'Harlem': What Inspired Tracy Oliver to Create the Prime Video Show (Exclusive)

Tracy Oliver is most known for bringing the 2017 smash comedy Girls Trip starring Queen Latifah, Tiffany Haddish, Jada Pinkett Smith and Regina King. It's the role that made Tiffany Haddish a star and the first film released penned by a Black woman to gross over $100 million at the box office. Since then, Oliver hasn't slowed down. 

Now, she's bringing us another story of Black womanhood and friendship with the Prime Video comedy Harlem (out now). The show follows four women at different stages of life, love and career as they hold strong to their bonds to get them through life. Oliver says she'll always write stories of friendship due to how important her relationships with her girlfriends are in her own life.

PopCulture.com spoke with Oliver on the semblance of the city of Harlem, telling stories about relationships, and more. She also gives an update on the status of Girls Trip 2. Scroll through to read our full Q&A with Oliver. (It's also available in video form at the top of this article.)

PC: So I loved the show, and one of the things that really captured my attention was that you decided to set the show in Harlem. Why choose Harlem for the setting?

TO: I chose it because when I used to live there, it just was so much fun. Honestly. I wish I had a deeper answer for that, but it was a lot of fun. We would stay out till like three, four in the morning and have chicken and waffles, and just be on the train drunk and doing a lot of crazy stuff. And it was just a lot of culture that you're just organically thrust in. And then you have so much rich history with Malcolm X and Adam Clayton Powell and the Harlem Renaissance. And I was just like, this is just like the dopest setting for a show because there's so much woven into it already.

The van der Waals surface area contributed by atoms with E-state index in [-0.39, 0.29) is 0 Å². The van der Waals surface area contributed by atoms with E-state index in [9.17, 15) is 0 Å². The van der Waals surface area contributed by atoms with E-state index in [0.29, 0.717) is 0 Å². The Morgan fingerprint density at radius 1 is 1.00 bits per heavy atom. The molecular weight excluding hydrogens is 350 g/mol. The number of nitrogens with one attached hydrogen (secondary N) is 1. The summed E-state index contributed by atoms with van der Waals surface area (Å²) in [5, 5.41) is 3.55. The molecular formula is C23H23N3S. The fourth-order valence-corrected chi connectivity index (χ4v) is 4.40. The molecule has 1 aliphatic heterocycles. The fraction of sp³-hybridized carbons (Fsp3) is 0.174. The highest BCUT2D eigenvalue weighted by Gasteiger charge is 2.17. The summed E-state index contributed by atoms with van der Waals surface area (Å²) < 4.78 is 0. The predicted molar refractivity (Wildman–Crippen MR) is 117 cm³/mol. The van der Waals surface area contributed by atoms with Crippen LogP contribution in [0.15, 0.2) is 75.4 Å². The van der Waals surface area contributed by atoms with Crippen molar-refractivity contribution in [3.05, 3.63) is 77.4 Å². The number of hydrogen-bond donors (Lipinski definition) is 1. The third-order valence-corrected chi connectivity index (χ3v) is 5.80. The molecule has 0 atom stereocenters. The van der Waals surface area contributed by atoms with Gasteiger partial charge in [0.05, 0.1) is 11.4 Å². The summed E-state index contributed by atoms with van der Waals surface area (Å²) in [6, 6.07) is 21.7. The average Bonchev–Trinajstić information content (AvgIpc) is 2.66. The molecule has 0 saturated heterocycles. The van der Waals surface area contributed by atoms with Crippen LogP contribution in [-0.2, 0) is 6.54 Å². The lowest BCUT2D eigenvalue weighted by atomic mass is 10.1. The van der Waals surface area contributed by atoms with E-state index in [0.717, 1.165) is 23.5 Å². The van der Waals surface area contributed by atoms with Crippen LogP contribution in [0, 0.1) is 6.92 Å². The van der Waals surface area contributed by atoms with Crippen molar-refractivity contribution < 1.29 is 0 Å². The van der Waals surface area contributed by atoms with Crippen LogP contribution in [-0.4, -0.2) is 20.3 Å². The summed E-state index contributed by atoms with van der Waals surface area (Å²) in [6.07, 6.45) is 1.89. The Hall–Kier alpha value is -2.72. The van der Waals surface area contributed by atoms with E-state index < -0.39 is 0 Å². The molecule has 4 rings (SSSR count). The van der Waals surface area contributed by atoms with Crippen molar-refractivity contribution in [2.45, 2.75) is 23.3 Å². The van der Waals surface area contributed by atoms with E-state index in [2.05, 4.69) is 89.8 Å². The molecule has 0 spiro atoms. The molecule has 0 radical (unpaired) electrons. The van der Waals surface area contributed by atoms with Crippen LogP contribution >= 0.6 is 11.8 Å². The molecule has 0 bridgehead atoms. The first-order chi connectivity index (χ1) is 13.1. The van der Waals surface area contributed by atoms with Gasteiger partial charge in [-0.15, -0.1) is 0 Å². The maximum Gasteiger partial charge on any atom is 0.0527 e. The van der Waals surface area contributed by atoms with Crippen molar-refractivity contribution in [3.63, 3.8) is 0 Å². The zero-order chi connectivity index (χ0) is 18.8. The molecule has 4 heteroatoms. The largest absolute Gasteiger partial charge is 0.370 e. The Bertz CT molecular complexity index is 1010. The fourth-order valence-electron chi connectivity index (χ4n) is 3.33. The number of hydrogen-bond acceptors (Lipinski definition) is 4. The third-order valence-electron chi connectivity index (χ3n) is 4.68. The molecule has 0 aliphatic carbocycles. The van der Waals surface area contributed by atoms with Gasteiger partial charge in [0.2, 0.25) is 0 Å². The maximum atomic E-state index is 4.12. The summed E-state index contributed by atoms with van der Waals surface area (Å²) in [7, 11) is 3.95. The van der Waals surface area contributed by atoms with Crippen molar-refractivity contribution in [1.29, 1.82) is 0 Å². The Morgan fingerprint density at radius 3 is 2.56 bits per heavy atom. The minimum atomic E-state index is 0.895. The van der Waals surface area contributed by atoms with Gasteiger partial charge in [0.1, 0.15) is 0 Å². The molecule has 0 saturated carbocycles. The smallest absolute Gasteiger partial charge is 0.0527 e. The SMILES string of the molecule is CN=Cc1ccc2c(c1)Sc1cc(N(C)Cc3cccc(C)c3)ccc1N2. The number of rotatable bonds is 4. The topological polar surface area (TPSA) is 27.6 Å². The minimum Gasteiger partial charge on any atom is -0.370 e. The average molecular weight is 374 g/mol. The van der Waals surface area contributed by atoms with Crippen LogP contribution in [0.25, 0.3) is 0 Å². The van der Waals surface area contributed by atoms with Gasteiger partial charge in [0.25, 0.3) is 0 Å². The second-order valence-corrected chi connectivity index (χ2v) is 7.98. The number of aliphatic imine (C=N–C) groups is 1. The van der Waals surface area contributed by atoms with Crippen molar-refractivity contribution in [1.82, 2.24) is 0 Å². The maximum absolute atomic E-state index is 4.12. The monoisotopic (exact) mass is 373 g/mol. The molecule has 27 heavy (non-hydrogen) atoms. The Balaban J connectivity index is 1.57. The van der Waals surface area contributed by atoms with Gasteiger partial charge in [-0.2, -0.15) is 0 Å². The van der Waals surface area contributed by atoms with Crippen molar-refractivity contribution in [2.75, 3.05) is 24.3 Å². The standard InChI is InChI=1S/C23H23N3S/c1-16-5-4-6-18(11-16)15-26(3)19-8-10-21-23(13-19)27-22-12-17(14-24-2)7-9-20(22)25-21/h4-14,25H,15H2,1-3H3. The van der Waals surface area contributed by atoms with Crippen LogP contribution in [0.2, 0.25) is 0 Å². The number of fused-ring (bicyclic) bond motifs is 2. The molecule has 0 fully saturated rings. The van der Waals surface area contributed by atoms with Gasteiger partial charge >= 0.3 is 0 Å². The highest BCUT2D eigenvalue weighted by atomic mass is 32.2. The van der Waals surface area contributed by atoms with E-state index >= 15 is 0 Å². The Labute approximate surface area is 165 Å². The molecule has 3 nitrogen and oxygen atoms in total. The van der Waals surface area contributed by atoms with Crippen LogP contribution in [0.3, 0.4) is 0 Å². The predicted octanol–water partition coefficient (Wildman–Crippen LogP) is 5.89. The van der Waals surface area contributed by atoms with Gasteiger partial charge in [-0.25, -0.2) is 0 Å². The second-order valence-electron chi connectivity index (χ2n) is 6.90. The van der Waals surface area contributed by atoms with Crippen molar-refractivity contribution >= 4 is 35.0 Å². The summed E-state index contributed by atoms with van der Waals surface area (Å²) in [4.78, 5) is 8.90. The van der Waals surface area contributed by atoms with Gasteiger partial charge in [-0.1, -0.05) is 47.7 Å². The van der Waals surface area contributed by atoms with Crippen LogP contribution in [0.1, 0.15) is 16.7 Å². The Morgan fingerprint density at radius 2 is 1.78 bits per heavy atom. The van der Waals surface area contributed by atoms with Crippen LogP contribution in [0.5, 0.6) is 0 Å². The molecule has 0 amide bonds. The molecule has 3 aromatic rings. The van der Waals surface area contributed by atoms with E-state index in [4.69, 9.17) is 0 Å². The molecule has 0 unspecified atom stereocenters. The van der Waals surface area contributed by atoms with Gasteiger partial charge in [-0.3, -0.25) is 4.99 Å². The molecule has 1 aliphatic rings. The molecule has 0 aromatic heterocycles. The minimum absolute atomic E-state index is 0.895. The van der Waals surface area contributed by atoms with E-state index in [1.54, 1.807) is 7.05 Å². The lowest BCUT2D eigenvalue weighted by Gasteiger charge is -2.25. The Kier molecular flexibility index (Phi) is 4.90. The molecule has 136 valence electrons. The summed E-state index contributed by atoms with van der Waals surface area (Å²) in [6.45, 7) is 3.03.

And that's something that you touch on, at least in the premiere episode is the ever-changing gentrification of cities like Harlem and other major urban cities. Why did you feel like it was necessary to incorporate that into the show, especially woven into the themes of... Four Black women at a certain age group who are navigating life, love, and career?

So when I lived in Harlem, it was a lot Blacker and a lot different. And then when I came back, I was like, "Oh wow." Like it's rapidly gentrifying. And the neighborhood was just a lot different. And when we were in the writer's room, there was this ad, this real estate. I think it was a Compass ad that went viral because it was like, "Welcome to New Harlem." And it was like two White men on a stoop. And I was like, "Oh wow." So, that became like this thing. And it went viral because people were just talking about like, Harlem is officially being stripped of its culture. And so, it just felt like if you're doing a show set there, to not acknowledge that didn't feel authentic to me and didn't feel right to just pretend like the community's not changing on some level.

And there's been a major reprise of series focusing on Black women in a certain age group and their friendships and their love lives. What do you feel makes audiences yearn for this specific format?